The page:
The US produces enough natural gas to meet domestic needs while also providing reliable energy to allies and trading partners. For example, in October 2021, the United States consumed about 2.2 trillion cubic feet of natural gas, or just under 70 percent of the total natural gas produced domestically. Meanwhile, total natural gas exports – those sent via pipeline and as LNG – accounted for about 17 percent of total US natural gas production. Further, despite record-breaking US LNG export volumes in 2021, LNG exports only accounted for about 9.5 percent of the total natural gas produced through October. In fact, the US produced more natural gas than what it consumed and exported combined in 2021 – meaning there was a surplus to store in anticipation of future demand needs.
On the crude oil side of the equation, the US is a global leader in production, with the ability to produce even more if given the ability and opportunity to responsibly explore new frontiers and safely develop what we know exists.
Yet, in an attempt to address higher gasoline prices for Americans, the Biden Administration announced four separate releases from the Strategic Petroleum Reserve and has called on OPEC and Russia to produce more oil – actions that had little impact on the price-at-the-pump, but demonstrate a recognition by the Administration that something needs to be done to help alleviate the rising energy costs Americans face each day. Calling on other countries to increase production, while advancing policies at home that restrict or curtail oil production, fails to appreciate the ingenuity of American energy producers and their ability to help alleviate the pressures at the pump.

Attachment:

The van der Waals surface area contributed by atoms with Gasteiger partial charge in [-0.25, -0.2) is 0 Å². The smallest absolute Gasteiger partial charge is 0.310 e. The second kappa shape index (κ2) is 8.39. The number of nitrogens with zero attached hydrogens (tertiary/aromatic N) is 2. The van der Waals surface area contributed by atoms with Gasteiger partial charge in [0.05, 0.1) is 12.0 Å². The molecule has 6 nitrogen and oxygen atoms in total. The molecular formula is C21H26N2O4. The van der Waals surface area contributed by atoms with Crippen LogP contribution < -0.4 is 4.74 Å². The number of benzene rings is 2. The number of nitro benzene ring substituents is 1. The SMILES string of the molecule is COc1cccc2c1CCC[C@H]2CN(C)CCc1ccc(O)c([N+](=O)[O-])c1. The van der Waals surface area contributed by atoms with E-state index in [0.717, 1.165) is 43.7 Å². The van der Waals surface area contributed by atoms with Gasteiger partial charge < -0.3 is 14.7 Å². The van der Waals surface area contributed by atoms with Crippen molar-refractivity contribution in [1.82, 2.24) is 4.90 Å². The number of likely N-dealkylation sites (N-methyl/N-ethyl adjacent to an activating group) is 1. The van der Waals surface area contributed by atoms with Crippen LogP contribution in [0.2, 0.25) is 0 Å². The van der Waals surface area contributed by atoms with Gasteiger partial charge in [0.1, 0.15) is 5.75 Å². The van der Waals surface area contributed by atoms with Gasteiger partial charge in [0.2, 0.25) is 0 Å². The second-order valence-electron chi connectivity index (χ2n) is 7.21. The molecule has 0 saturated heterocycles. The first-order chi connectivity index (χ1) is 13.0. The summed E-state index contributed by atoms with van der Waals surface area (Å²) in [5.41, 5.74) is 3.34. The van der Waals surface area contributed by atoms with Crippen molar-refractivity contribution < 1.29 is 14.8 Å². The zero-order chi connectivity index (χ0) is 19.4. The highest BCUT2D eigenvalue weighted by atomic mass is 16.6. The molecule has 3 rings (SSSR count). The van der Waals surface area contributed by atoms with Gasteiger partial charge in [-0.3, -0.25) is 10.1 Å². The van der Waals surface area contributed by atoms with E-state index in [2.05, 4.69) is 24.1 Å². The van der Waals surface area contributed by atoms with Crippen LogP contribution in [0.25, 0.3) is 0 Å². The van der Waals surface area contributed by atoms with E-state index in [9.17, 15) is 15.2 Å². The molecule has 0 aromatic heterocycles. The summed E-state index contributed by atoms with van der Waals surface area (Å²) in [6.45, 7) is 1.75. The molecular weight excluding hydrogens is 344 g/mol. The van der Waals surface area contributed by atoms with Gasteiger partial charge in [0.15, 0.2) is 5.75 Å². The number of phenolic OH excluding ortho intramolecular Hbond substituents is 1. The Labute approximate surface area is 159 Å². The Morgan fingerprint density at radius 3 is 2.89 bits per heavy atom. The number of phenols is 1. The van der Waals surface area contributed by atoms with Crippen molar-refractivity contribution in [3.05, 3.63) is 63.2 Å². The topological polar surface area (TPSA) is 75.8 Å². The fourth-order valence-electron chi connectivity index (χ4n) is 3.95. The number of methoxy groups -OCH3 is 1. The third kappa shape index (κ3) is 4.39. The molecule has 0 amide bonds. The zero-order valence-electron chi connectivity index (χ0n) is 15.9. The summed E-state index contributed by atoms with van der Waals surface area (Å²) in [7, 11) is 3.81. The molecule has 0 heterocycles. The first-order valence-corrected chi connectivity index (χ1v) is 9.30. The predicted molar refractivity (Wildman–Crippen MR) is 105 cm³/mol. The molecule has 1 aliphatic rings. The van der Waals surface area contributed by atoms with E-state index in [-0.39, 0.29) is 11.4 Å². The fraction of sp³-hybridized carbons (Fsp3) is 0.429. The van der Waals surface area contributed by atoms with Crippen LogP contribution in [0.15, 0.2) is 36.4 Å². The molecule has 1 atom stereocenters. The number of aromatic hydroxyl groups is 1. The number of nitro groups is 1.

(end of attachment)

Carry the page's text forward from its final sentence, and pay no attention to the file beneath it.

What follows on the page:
Contrary to the President’s recognition that more energy supply is better for Americans, some in Congress are attempting to limit domestic energy development and make it more expensive with new taxes and fees, while also calling on the federal government to slow the approval of LNG export facilities, with some even demanding unprecedented market intervention and a reduction of exports from existing facilities. In addition to exacerbating the climate and pricing issues at hand, a policy move such as this would contradict the Biden Administration’s climate commitments and would be a sharp rebuttal to the President’s claim that the US is re-engaging with the world, instead suggesting that Washington is turning its back on our allies in Europe.